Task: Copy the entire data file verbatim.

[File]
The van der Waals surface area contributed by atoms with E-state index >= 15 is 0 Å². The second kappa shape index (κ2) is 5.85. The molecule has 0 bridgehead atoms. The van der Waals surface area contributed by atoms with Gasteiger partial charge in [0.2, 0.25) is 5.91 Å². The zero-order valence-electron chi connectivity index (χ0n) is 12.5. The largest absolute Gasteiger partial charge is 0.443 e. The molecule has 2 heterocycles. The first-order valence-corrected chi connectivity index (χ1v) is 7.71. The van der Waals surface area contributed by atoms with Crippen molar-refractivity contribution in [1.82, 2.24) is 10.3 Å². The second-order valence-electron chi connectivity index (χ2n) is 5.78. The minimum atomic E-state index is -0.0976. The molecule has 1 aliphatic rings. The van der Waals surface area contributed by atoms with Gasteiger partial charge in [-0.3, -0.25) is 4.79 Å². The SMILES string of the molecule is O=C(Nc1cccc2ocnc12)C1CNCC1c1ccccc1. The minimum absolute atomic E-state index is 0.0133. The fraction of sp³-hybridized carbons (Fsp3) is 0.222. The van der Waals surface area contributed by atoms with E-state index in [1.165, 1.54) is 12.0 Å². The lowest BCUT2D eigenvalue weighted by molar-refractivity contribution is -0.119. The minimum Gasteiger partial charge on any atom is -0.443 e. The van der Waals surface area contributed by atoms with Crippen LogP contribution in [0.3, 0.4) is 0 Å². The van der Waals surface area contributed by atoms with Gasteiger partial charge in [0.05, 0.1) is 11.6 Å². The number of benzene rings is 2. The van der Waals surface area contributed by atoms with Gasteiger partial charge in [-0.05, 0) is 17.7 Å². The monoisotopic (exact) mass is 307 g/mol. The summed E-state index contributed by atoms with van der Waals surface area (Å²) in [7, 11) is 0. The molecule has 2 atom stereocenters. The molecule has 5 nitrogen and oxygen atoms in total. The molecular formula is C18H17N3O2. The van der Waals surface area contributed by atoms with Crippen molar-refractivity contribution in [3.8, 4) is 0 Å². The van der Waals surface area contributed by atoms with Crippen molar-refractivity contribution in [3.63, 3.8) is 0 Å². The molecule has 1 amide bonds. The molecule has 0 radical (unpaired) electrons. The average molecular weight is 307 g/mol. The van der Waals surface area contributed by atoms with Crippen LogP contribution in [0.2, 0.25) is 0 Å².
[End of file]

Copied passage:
The van der Waals surface area contributed by atoms with E-state index >= 15 is 0 Å². The second kappa shape index (κ2) is 5.85. The molecule has 0 bridgehead atoms. The van der Waals surface area contributed by atoms with Gasteiger partial charge in [0.2, 0.25) is 5.91 Å². The zero-order valence-electron chi connectivity index (χ0n) is 12.5. The largest absolute Gasteiger partial charge is 0.443 e. The molecule has 2 heterocycles. The first-order valence-corrected chi connectivity index (χ1v) is 7.71. The van der Waals surface area contributed by atoms with Crippen molar-refractivity contribution in [1.82, 2.24) is 10.3 Å². The second-order valence-electron chi connectivity index (χ2n) is 5.78. The minimum atomic E-state index is -0.0976. The molecule has 1 aliphatic rings. The van der Waals surface area contributed by atoms with Gasteiger partial charge in [-0.3, -0.25) is 4.79 Å². The SMILES string of the molecule is O=C(Nc1cccc2ocnc12)C1CNCC1c1ccccc1. The minimum absolute atomic E-state index is 0.0133. The fraction of sp³-hybridized carbons (Fsp3) is 0.222. The van der Waals surface area contributed by atoms with E-state index in [1.165, 1.54) is 12.0 Å². The lowest BCUT2D eigenvalue weighted by molar-refractivity contribution is -0.119. The minimum Gasteiger partial charge on any atom is -0.443 e. The van der Waals surface area contributed by atoms with Crippen LogP contribution in [0.3, 0.4) is 0 Å². The van der Waals surface area contributed by atoms with Gasteiger partial charge in [0.05, 0.1) is 11.6 Å². The number of benzene rings is 2. The van der Waals surface area contributed by atoms with Gasteiger partial charge in [-0.05, 0) is 17.7 Å². The monoisotopic (exact) mass is 307 g/mol. The summed E-state index contributed by atoms with van der Waals surface area (Å²) in [7, 11) is 0. The molecule has 2 atom stereocenters. The molecule has 5 nitrogen and oxygen atoms in total. The molecular formula is C18H17N3O2. The van der Waals surface area contributed by atoms with Crippen molar-refractivity contribution in [3.8, 4) is 0 Å². The van der Waals surface area contributed by atoms with Crippen molar-refractivity contribution in [3.63, 3.8) is 0 Å². The molecule has 1 amide bonds. The molecule has 0 radical (unpaired) electrons. The average molecular weight is 307 g/mol. The van der Waals surface area contributed by atoms with Crippen LogP contribution in [0.2, 0.25) is 0 Å².